Meanwhile, in 2007, the last year for which statistics are available, 782,000 Americans were arrested for marijuana-related crimes (90 percent of them for possession), with approximately 60,000 to 85,000 of them serving sentences in jail or prison. It's the continuation of an unnecessary stream of suffering that now has taught generations of Americans just how capricious their government can be. The irony is that the preference for "decriminalization" over legalization actually supports the continued existence of criminal drug mafias.
Nevertheless, the marijuana community is guardedly optimistic. "Reformers will probably be disappointed that Obama is not going to go as far as they want, but we're probably not going to continue this mindless path of prohibition," NORML executive director Allen St. Pierre tells me.
Some of Obama's biggest financial donors are friends of the legalization movement, St. Pierre notes. "Frankly, George Soros, Peter Lewis, and John Sperling -- this triumvirate of billionaires -- if those three men, who put up $50 to $60 million to get Democrats and Obama elected, can't pick up the phone and actually get a one-to-one meeting on where this drug policy is going, then maybe it's true that when you give money, you don't expect favors."
Another member of that moneyed group: Marsha Rosenbaum, the former head of the San Francisco office of the Drug Policy Alliance, who quit last year to become a fundraiser for Obama and "bundled" an impressive $204,000 for his campaign. She said that based on what she hears from inside the transition team, she expects Obama to play it very safe. "He said at one point that he's not going to use any political capital with this -- that's a concern," Rosenbaum tells me. And the Path to Change will probably have to pass through the Valley of Studies and Reports. "I'm hoping that what the administration will do," she says, "is something this country hasn't done since 1971, which is to undertake a presidential commission to look at drug policy, convene a group of blue-ribbon experts to look at the issue, and make recommendations."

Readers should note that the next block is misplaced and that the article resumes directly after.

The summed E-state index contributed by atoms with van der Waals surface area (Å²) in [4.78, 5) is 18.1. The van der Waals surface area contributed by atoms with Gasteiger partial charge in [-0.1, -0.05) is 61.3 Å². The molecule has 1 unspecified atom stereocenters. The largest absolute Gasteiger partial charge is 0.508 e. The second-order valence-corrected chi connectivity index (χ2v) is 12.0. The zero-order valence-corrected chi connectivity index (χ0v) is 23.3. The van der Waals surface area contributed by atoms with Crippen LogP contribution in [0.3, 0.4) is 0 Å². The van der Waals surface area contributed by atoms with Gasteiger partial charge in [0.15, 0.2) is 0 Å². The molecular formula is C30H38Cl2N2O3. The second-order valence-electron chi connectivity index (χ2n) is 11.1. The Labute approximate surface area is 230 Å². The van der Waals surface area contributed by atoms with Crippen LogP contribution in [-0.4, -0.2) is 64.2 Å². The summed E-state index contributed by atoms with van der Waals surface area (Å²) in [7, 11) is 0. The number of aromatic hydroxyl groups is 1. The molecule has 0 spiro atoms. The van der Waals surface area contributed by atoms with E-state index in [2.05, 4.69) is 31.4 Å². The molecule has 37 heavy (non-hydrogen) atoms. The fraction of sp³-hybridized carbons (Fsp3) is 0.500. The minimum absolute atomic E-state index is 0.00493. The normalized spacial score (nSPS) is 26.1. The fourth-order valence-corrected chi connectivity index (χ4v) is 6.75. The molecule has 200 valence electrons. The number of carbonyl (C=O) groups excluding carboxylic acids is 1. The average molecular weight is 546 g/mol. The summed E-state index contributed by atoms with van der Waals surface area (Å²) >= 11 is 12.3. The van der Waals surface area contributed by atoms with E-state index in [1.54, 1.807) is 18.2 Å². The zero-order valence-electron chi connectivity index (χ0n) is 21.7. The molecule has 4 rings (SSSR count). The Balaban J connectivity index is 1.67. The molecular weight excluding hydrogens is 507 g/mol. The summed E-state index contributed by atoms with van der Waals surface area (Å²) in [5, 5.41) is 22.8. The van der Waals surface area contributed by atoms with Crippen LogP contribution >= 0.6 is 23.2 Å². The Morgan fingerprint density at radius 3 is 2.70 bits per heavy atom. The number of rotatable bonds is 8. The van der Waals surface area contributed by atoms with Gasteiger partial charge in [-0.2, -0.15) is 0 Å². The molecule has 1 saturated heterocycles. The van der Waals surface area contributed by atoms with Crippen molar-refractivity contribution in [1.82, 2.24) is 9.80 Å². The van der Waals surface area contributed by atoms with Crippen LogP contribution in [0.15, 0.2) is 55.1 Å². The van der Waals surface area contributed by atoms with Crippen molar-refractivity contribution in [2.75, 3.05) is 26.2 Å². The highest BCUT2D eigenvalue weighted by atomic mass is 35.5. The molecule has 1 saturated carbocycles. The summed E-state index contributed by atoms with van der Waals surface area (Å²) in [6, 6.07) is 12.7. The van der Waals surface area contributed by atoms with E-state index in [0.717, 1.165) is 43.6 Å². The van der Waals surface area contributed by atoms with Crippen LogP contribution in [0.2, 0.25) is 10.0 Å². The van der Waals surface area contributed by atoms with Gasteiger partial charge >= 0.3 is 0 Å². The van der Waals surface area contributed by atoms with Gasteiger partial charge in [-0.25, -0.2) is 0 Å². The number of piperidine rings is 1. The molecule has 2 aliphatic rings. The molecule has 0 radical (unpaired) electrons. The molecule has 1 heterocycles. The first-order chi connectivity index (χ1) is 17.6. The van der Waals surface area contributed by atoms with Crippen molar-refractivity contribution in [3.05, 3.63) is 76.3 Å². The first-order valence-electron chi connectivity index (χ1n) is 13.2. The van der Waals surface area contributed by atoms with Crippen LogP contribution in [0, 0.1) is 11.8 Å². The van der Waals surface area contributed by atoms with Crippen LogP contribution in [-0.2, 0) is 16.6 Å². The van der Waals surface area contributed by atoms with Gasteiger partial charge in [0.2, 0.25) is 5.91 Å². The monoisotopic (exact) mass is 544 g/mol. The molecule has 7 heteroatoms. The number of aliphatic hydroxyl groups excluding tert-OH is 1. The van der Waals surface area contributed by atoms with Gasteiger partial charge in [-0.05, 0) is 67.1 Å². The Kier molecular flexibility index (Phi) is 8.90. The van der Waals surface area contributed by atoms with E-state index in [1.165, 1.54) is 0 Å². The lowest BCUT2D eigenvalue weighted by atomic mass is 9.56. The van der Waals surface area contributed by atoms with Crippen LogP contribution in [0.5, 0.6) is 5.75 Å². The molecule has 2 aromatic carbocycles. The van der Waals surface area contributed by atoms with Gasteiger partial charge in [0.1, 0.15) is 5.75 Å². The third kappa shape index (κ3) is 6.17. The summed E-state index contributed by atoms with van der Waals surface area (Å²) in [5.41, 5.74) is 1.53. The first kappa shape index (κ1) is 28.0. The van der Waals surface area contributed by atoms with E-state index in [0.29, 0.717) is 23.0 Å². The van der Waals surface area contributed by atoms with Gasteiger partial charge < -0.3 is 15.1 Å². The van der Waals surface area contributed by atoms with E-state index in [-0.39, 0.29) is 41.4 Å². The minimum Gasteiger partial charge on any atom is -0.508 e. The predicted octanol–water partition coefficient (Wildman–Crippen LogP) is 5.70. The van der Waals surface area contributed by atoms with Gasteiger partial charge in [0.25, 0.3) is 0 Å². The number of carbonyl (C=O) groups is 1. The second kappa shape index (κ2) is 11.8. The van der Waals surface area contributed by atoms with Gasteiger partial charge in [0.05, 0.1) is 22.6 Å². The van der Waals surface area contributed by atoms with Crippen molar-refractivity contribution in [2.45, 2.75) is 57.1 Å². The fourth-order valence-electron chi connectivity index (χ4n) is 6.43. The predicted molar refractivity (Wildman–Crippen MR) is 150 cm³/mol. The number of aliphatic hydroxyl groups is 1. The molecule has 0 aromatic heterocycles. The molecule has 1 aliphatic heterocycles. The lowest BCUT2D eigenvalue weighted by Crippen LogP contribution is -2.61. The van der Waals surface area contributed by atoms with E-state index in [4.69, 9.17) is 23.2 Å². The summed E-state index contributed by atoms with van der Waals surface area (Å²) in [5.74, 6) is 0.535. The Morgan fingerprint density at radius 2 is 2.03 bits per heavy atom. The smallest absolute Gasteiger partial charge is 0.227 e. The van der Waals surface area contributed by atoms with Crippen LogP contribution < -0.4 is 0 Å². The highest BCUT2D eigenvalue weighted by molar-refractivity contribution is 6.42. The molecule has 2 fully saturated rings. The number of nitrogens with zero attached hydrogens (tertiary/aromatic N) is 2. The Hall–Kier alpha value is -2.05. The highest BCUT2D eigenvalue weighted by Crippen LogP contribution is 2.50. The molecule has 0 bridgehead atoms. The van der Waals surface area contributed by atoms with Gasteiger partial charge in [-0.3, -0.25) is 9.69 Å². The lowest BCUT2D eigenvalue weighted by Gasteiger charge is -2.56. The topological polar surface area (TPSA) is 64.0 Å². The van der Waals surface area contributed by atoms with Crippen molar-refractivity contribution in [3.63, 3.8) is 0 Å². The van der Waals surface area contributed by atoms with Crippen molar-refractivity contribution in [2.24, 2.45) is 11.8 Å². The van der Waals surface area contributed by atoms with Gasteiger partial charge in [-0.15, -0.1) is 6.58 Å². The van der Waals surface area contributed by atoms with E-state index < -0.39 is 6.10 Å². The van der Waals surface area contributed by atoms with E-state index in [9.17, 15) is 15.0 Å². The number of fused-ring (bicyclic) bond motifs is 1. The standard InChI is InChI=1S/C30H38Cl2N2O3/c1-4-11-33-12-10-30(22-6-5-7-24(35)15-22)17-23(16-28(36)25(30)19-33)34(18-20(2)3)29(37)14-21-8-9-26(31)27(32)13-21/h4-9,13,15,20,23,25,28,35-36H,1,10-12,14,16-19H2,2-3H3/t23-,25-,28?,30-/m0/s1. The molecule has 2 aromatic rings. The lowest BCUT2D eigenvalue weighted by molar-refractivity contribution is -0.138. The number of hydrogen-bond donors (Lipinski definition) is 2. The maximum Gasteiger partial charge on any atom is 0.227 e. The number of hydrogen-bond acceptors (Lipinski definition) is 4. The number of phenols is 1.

But ultimately, Rosenbaum remains confident that those recommendations would call for an end to the drug war. "Once everything settles down in the second term, we have a shot at seeing some real reform."
Still, a certain paranoia prevails. Rumors about Obama's choice for drug czar have lingered on Republican Congressman Jim Ramstad. "He's been a standard anti-drug warrior for the whole time he's been in Congress," says St. Pierre. Another possibility is Atlanta police chief Richard Pennington, who raises fears in the legalization community of more of the same law-enforcement model. Another prospect stirring the bong waters is Dr. Don Vereen, the chief drug policy thinker on the transition team. "He's really a believer in prohibition and he can excite an audience," says Rosenbaum, who says a friend on the transition team refused to hint at final contenders for the drug czar pick. "I'm joking with him, 'I'm going to have to open up the New York Times for this, aren't I?'" His answer: "We're going to send out smoke signals."